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Rickenbacker or Musicman Stingray?

Discussion in 'Basses [BG]' started by Richenbacher, Jan 10, 2012.

  1. I'm seriously stumped. I'm a high school student, but I'm starting to get involved in bands who are playing gigs and would like me to play bass. I'm nearly grade 7 and I'm playing on my first ever bass, a Yamaha ERB070, so I plan to save up money for a new, professional bass and get proper gear, amps etc.
    I absolutely love the look of a Ric 4003 but have no idea what one sounds like.
    But I also like the look of a stingray, and my bass tutor told me it's "twice the bass"
    (his words, not mine.)
    Any advice? Reviews on gig performance? Any response would be helpful :) thanks
  2. Get a Squier CV Jazz Bass.
  3. SwagAttack


    Sep 14, 2011
    Bay Area, CA
    Between those two, the Stringray would be my choice. Definitely try it first, for some people it is a love/hate relationship, but I think they are awesome and can be tamed if need be. But if you are looking at that price, there are some other basses than could be looked at too.
  4. lfmn16

    lfmn16 Supporting Member

    Sep 21, 2011
    charles town, wv
    For info on Rickenbackers, use the search function. They have been discussed adnauseum, with many old and ongoing threads.

    As to whether it's the right bass for you - you need to try it; although it's important to like your bass, there are more important considerations than look - like feel and sound.

    As to your music teacher - that's a typical bone-head comment from a Ric hater. All basses are very subjective. If it was actually twice the bass, it would cost twice as much, not the same or less. The fact that most used Rics sell for more than most used MusicMan basses tells me that not everyone agrees with your music teacher.

    For the record I have 2 MusicMan basses and 1 Ric in my collection. They are all great basses.
  5. If you haven't been playing that long I wouldn't drop that kind of cash on a bass. Who knows if you're going to stick with it, or you'll buy the bass and then your rig will be insufficient. Etc, etc.
  6. ronaldpdbrandt

    ronaldpdbrandt Supporting Member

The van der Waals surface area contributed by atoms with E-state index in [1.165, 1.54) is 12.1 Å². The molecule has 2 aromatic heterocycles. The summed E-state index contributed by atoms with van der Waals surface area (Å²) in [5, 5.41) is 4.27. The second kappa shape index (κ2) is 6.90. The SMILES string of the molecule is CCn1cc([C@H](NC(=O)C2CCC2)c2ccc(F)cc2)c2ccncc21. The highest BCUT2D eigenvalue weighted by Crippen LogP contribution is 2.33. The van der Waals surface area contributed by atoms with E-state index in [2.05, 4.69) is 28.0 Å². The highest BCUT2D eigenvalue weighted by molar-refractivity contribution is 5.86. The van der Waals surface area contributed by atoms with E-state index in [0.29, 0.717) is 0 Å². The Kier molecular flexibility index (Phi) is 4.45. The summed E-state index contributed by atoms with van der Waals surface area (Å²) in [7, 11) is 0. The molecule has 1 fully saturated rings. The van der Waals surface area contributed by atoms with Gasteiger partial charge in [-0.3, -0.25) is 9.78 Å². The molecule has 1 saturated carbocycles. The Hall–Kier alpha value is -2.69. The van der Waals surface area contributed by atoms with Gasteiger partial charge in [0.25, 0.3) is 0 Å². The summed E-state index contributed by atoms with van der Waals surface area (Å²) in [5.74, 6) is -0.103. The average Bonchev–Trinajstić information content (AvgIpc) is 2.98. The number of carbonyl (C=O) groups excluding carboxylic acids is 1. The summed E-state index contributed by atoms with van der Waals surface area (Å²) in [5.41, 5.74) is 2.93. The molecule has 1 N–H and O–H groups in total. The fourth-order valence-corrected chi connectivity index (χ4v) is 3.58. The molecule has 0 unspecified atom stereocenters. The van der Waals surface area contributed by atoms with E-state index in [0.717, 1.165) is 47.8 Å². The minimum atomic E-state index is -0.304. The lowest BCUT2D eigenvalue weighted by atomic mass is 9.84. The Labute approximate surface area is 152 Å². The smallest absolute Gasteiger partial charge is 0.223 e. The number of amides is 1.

Mar 3, 2011
    Suffolk County, NY
    Richenbacher, what kind of amp/cab setup do you have right now? If you're looking at getting into playing with bands, I'd recommend having (or getting) amplification that can handle playing with a full band. If you've currently got a little 50w combo, you'll probably want to upgrade that first, so your volume can compete with electric guitars and a drum kit, no matter what bass you're playing. Of course, if you're only going to be playing with acoustic bands, you may be okay with a smaller combo.

    As for the two basses, you could look up YouTube demos for both of these basses, to get a feel for what they sound like. However, your best bet would be to go to a store and try them out for yourself, before plunking down the dough for either.

    Good luck!
  7. Ric5

    Ric5 Supporting Member Commercial User

    Jan 29, 2008
    I convert 4 string Rickenbackers to 5 string basses.
    Rickenbacker or Musicman Stingray?


    Both are good basses with a signature tone.

    You won't go wrong with either. Also both have good resale value.
  8. Broadstbully22


    Dec 5, 2011
    I say buy two mim fenders, (so you have a back up) then take the rest and put it in a peavey rig. If you are anything like I was at that age you and your friends are going to be hard on your stuff. Peaveys are bullet proof and fenders (jazz or p) have parts for them in any store. So if you break something you can get it fixed in a minute not a week waiting for parts.
  9. Selta


    Feb 6, 2002
    Pacific Northwet
    Total fanboi of: Fractal Audio, AudiKinesis Cabs, Dingwall basses
    I love it. "I want opinions on A or B" - *insert people who chime in about totally unrelated C*.
    You're going to ultimately have to get your hands on each and try them for yourself. I do not much like the Rick necks, and they don't come in 5s too, so they're not an option for me. I don't much like Stingray necks though, either. If you end up liking Stingray tone, but not the neck or body size, pick up an EBMM Sterling. A lot of the same tonal characteristics, but has a smaller body and a different neck. If you pick up a Rick and you like the tone, and don't like the neck, well, good luck :meh:
  10. zackthompson

    zackthompson Endorsing Artist: MJC Ironworks Strings

    Jul 18, 2011
    Virginia Beach
    Pepsi or Coke? They're both the same, but at the same time they're completely different. It's all up to personal preference. I have a MM Classic Stingray that I love, but I've played Ricks and they're equally incredible. But they're 2 completely different basses. You have to choose.
  11. Ric5

    Ric5 Supporting Member Commercial User

    Jan 29, 2008
    I convert 4 string Rickenbackers to 5 string basses.
  12. Over all I think the Musicman would be your best bet. Ricks sound amazing but they "feel" awkward for a lot of people. If you have access, try them both out. You can get a hell of a deal on both brands used here in the classifieds.